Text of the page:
Monday, March 30, 2020


(Photo: Scranton Tribune 

Word came today that Jerry Heller, the broadcast voice of WARM News on The Mighty 590 from 1969 to 2003 passed away. Heller had been in ill health for a while and it goes without saying that he as well his family and friends will be in our thoughts and prayers. 
Heller first came on the WARMland scene suddenly replacing Jack Doniger who exited the station in 1969. Doniger who was a foil for Harry West on his morning show left around the same time Harry did. Heller came on board and immediately made an impact with his straight forward reporting and on air delivery. While his predecessor was a tad bombastic with a deep voice (sometimes being echoed in the WARM format at the time) Heller brought a Midwest, articulate presence that was both aspirational and soothing to WARM listeners. High school teachers I had used Heller as an example of how to speak, how to send a message with concise verbs and nouns. 

I first met Heller in person when I was interning at various stations when I was getting my degree from King’s College in Communications and Government. To gain the degree from King’s I had to go to radio and TV stations. When I was assigned to WARM Radio for the first 3 weeks, I was ecstatic. It was winter and the weather was cold and miserable. Heller greeted me with a warm extended handshake and asked me what I thought of WARM News. I told him I loved it. He looked at me quizzically and said, “Not many kids your age like news” and I told him that I was a political news junkie since I was 10. He then asked me if I thought a Communications degree was actually needed for someone aspiring in broadcasting. I mentioned to him that this was part of my other major and was offered to me because of my interest in radio. I told him I figured two degrees were better than one! But he said, “You didn’t answer the question. Do you feel a person can succeed without a college degree in this field?” I answered “Absolutely. Look at some of the great radio people of our time. You didn’t need a degree to understand the complexities of World War II if you were a foreign correspondent like Walter Cronkite or Charles Collingswood. You didn’t need a degree to ask the who, what, when where and how questions. You didn’t need a degree if you had a great set of pipes”. I mentioned my own cousin who was at that time working in Pittsburgh radio and told him I wasn’t sure he had a degree but knew he was in a top market in the state. He nodded and said, “I’m sending you out for a week with my two best reporters, Kitch Loftus and Kevin Jordan. Talk to me on Wednesday again.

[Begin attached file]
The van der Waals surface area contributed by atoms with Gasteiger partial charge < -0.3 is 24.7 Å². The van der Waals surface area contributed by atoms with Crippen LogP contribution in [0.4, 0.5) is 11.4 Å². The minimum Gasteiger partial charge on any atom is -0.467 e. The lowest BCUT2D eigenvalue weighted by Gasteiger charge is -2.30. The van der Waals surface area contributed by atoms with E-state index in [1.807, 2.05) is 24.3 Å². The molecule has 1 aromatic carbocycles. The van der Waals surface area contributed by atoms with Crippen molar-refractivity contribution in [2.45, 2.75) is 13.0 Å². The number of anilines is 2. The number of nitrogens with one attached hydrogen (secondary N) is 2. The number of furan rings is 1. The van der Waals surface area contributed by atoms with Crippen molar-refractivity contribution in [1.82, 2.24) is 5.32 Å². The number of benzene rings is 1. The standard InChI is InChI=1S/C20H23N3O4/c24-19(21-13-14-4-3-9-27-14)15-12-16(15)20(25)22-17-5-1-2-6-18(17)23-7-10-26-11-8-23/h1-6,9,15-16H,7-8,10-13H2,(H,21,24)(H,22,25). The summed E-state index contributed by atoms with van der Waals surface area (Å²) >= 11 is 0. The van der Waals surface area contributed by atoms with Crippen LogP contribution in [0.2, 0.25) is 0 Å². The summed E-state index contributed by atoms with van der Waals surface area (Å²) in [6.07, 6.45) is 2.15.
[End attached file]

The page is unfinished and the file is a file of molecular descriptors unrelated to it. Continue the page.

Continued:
So on a Monday and a Tuesday I went with Kitch Loftus to various news stories. One was with the late Mayor Walter Lisman’s news conference in City Hall in Wilkes-Barre. Now as an employee of that institution, I pass the downstairs anteroom where the reporters used to gather to await the pronouncements from the Mayor. Most of the stories were about the re-building of Wilkes Barre after the Flood of ’72. Wednesday Jerry was out an appointment so I went to Scranton with the late Kevin Jordan and covered things going on at Scranton City Hall. 
On Thursday morning I met up with Heller who was a little annoyed with me. “So Kitch and Kevin tell me you work at WVIA FM and are on the college radio station?” I answered, “Yes”. “Why the heck didn’t you tell me that?” I mentioned that I was there to learn and didn’t want to over step any bounds. He said, “Boundaries in broadcasting? You’re kidding me right?”